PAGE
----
The current study reported significant variations for each study parameter in response to a standardised24 electrical tetanic stimulation following 0, 25 and 50% N2O in O2 when looking at the poststimulation averaged peaks (Fig. 4, Table 3). This shows that all five variables assessed are able to detect intra-operative nociception. Significantly, there was no difference between the analgesic effect of 50 vs. 25% N2O (Figs. 2 and 4c). This agrees with previous reported studies in rodents where a low concentration of N2O was sufficient to induce antinociception.9,12

Our current results suggest that some clinically significant antinociceptive properties of N2O starting at low inhaled concentrations (25%) in anaesthetised patients exist. The concentration needed to obtain the antinociceptive effect is considerably lower than was previously thought, which also brings an important reduction in the pollution induced by N2O. Indeed, N2O is considered a greenhouse gas and a gas with a large environmental impact,25 leading some authors to strongly recommend the avoidance of N2O.26,27

The analgesic properties of N2O were described for the first time around 1800, but started to be used as a mixture with O2 (80% N2O/20% O2) in 1881.28 It has mild sedative and analgesic properties.28 The precise cellular mechanism carrying the anaesthetic/analgesic property of N2O remains elusive, although recent studies have suggested a noncompetitive NMDA receptor antagonist effect, and also potentiation of the gamma-aminobutyric acid receptor.6,29 It is very likely that N2O targets multiple postsynaptic sites through ligand-gated ion channels.5,6,29 Other than N2O, opioids are commonly used to improve anaesthesia and to produce antinociception during surgery. A disadvantage of opioids is that they seem, when given at high intra-operative doses, to be responsible for postoperative hyperalgesia.11,13,30–33 In rats, it was shown that intra-operative administration of 50% N2O in O2, or even lower concentrations, significantly reduced postoperative hyperalgesia associated with intra-operative opioid treatment.12 In humans, N2O was shown to decrease postoperative pain compared with remifentanil.34 However, it is not clear if N2O could have a similar effect as ketamine on postoperative sensitisation.11,35 Until the current study, it was not clear whether N2O had clinically significant antinociceptive properties during anaesthesia. Here, an experimental study design in anaesthetised patients with a nonoperator dependent stimulus (standardised tetanic electrical stimulation) demonstrated that N2O is able to significantly reduce the nociceptive response to this stimulation.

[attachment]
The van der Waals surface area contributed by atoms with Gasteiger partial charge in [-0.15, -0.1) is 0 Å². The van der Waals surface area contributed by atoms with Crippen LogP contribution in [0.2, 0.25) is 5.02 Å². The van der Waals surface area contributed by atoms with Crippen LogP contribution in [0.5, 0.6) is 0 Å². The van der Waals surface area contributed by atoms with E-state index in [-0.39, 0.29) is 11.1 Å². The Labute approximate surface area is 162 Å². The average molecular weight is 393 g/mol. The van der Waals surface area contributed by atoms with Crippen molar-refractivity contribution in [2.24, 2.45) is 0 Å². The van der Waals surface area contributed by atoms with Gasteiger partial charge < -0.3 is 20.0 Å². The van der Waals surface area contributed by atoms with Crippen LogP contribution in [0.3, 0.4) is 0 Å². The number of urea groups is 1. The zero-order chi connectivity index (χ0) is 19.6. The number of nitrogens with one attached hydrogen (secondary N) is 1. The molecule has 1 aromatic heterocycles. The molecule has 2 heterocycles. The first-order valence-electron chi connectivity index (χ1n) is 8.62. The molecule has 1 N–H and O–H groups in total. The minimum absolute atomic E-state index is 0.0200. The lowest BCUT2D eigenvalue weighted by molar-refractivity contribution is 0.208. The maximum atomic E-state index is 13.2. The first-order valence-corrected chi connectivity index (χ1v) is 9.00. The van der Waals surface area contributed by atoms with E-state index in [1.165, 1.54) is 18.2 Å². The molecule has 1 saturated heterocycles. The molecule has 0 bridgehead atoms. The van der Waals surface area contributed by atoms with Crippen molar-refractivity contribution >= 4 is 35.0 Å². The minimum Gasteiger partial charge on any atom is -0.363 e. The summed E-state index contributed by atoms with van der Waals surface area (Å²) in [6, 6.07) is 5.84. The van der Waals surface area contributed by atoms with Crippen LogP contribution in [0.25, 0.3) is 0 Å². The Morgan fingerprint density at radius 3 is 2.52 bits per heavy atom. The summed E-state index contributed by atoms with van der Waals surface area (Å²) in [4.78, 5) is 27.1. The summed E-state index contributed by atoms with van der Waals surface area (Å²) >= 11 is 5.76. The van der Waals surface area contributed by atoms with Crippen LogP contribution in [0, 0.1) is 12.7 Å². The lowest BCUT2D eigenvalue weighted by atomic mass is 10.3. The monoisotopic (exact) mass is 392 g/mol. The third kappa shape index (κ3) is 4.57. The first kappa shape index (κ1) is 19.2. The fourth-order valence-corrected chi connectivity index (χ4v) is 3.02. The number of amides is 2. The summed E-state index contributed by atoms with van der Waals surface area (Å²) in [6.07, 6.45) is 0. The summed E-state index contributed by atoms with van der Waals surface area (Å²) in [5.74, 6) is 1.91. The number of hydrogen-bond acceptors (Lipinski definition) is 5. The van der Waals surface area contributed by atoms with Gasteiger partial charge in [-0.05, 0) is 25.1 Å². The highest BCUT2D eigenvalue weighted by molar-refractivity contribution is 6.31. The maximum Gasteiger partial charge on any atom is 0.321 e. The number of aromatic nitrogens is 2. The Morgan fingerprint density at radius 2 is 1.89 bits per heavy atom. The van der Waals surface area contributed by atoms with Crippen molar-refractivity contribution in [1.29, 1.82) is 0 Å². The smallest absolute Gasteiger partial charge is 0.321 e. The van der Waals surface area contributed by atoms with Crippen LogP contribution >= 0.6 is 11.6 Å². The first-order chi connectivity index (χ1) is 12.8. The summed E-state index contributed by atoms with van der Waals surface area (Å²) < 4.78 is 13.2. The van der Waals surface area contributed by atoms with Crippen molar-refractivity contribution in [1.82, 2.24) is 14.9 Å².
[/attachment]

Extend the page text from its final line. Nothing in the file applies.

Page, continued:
Also, the antinociceptive properties of N2O revealed in our current study carry weight to the argument for anaesthesiologists who are in favour of continuing N2O administration in the operating room setting, as low concentrations mean also less pollution.

In this study, several variables which assess the reduction of nociceptive responses to standardised stimuli were compared. This is because some techniques have recently been shown to have higher sensitivity and specificity to detect nociception under general anaesthesia than clinical signs such as HR and BP.18–21 In addition to the ANI and the NOL indices, we measured HR, BIS and MAP to quantify intra-operative nociception after stimulations. Indeed, under general anaesthesia, and following electrical tetanic stimulation, each parameter showed significant variations (Fig. 4b). The cardiovascular and haemodynamic response to a noxious stimulus is known to be associated with the antinociceptive property of the anaesthetics.36 This strongly supports the hypothesis that even under general anaesthesia, nociception occurs and needs to be controlled with appropriate analgesics.37